It's Time To (Re)invest In Expertise
CompTIA recently released its IT Industry Outlook 2014, a 41-page report chock-full of very interesting information relevant to the IT channel. If you’re a CompTIA member, get your free copy now. Apart from a bunch of data that points to growth and opportunity for solutions providers in 2014, the report contains a thorough overview of the most significant trends to watch this year.
While all of the trends in the report are very real (cloud, Big Data, business process automation, mobility), there was one I thought particularly interesting because it ties in with most of the others: reinvesting in expertise. Here’s what CompTIA has to say:
Trend: Is it time for a tech skills reboot? For many years now, channel watchers have noted that solutions providers sport superior technical acumen, but often show less-than-stellar sales and marketing aptitude. That’s less pronounced today as channel firms have upped their game in those two critical areas of business. Ironically, now it’s the technical side of the equation that needs some polishing as channel firms take on the worlds of mobility, Big Data, cloud, and other innovations.
Drivers/Opportunities: New product categories such as those that cross Big Data (analytics, business intelligence), mobile application development, and unified communications’ many facets are opening up a world of new business opportunity for the channel. In order to capitalize, however, many channel firms will need to reinvest in skills training and development across these new categories, and in some cases hire new talent. This is especially important for the vast number of veteran channel firms that have been in business a long time providing basic networking, systems, security, and break-fix services, but want to grow into these high profit-margin sectors.
CompTIA is right on. I hear from VARs all the time that keeping up with all these new technological advances is too much of a burden. After all, the entrepreneurial spirit of most VARs is found at the ownership level, and if owners are busy being the lead salesperson, HR department, marketer, and technician, where’s the time to evaluate and learn about new technologies?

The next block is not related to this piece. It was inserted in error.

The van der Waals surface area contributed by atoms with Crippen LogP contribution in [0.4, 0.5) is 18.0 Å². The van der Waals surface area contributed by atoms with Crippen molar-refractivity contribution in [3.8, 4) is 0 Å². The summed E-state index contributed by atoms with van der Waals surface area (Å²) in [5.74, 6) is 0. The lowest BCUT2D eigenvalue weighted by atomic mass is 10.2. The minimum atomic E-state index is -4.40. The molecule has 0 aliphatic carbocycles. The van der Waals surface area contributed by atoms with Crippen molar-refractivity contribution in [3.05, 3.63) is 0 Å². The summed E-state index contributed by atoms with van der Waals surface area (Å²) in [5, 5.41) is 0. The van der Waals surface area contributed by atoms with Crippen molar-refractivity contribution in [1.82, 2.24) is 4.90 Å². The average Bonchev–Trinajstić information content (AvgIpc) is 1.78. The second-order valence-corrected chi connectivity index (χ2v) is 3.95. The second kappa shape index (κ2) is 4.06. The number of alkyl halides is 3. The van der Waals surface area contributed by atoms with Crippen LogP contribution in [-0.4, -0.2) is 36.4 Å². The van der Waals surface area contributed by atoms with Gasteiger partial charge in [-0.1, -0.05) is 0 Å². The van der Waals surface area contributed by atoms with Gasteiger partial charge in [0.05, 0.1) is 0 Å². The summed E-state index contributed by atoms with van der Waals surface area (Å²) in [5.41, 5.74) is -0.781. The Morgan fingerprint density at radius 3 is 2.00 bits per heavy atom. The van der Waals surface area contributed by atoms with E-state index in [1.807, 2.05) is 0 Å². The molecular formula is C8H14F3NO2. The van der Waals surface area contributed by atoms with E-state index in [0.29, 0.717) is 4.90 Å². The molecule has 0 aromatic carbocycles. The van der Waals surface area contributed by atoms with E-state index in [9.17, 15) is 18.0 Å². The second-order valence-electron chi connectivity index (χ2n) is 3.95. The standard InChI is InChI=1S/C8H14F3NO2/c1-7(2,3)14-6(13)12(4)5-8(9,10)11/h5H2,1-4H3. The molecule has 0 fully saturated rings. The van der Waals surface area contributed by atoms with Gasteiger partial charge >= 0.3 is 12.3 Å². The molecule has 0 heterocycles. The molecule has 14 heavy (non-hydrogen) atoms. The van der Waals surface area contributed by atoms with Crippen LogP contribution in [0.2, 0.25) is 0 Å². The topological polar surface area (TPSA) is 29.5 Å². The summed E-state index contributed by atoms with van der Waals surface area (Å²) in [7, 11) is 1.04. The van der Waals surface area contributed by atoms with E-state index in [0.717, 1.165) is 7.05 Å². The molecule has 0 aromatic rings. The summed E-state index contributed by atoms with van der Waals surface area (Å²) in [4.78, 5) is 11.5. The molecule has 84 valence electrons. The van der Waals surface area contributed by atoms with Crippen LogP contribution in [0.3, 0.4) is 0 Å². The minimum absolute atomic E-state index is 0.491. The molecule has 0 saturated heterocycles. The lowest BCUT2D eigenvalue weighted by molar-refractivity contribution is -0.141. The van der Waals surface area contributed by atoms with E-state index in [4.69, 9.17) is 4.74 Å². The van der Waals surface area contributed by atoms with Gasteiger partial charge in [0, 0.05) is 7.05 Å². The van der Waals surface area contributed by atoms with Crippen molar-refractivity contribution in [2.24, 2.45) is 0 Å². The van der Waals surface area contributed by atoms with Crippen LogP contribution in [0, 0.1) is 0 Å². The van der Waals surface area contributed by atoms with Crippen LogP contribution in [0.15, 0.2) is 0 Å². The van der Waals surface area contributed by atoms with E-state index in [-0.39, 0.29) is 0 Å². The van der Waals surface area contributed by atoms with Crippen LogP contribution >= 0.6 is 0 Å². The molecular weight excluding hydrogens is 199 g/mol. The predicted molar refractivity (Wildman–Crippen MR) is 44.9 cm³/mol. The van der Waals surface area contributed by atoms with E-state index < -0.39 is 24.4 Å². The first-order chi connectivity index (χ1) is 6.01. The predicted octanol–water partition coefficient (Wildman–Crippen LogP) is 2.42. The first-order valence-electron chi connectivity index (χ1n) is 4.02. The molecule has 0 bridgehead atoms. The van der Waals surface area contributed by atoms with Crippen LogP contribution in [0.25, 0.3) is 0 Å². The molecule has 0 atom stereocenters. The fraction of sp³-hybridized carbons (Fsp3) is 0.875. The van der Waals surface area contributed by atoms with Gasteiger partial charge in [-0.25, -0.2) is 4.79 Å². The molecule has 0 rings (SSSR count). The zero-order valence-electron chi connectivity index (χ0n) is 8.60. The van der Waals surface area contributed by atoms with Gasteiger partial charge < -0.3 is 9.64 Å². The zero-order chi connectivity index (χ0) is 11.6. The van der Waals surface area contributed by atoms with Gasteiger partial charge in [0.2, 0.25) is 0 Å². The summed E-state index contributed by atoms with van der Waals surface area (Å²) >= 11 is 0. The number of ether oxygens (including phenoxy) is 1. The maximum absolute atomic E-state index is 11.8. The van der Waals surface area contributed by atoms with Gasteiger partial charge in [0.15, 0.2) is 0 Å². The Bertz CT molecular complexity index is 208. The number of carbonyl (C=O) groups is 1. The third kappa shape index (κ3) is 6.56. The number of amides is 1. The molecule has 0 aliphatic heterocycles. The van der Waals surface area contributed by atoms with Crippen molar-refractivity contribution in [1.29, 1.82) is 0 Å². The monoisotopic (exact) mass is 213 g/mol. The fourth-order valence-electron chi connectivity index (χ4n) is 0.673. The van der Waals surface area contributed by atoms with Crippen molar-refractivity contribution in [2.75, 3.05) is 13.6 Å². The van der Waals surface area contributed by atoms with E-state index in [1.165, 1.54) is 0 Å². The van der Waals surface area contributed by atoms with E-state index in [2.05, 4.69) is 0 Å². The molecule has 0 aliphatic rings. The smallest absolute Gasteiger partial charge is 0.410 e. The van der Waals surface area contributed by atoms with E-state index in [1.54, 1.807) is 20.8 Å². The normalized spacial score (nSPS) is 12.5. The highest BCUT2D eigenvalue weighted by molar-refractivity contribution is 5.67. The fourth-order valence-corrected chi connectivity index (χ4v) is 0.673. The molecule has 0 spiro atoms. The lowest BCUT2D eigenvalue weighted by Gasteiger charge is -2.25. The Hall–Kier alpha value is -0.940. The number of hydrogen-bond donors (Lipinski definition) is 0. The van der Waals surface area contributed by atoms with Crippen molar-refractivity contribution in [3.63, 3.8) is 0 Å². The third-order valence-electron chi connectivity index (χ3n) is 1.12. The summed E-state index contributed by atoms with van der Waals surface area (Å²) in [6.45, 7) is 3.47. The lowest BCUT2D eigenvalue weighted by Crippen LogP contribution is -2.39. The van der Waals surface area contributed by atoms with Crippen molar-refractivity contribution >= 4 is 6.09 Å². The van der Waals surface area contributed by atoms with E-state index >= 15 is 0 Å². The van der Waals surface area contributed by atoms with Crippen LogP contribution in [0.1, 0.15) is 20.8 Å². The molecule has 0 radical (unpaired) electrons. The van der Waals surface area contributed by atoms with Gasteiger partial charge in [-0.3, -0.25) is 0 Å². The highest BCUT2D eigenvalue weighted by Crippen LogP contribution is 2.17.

The report continues by cautioning that trends take time to progress through the stages of adoptions — often taking longer than many expect. “The year ahead will certainly feature its share of surprises, but realistically, it will be one of evolution and progression, rather than revolution and quantum leaps.”
While it’s true that many of the trends/opportunities included in the report lie in burgeoning technologies, don’t be fooled into thinking that just because your customers aren’t interested today, they won’t be tomorrow. Also, consider that just because a technology might not be mature or at the right price point today, it could be tomorrow.
Indeed, it might be worth the investment in time or personnel to get up to speed now to better position your business for the future. Consider how long it takes to find and hire the right person. It make take you six months just to get your business in the position to be able to look closely at new technologies. Start now!
On the flip side is the idea that you should do nothing differently. In the report, CompTIA did add that “not every company needs to be on the far end of the innovation spectrum,” and “mature product categories remain a solid business foundation for many channel firms and will continue to do so in the years ahead.”
That’s true. But I wouldn’t be doing my job if I didn’t warn you that the “status quo” path is less likely to lead to long-term success. Please keep a watchful eye on the trends CompTIA presents in its report. Doing so is a first step in building a business that will stand the test of time and breakneck technological innovation. The second step is challenging your own thinking about which opportunity is right for your company.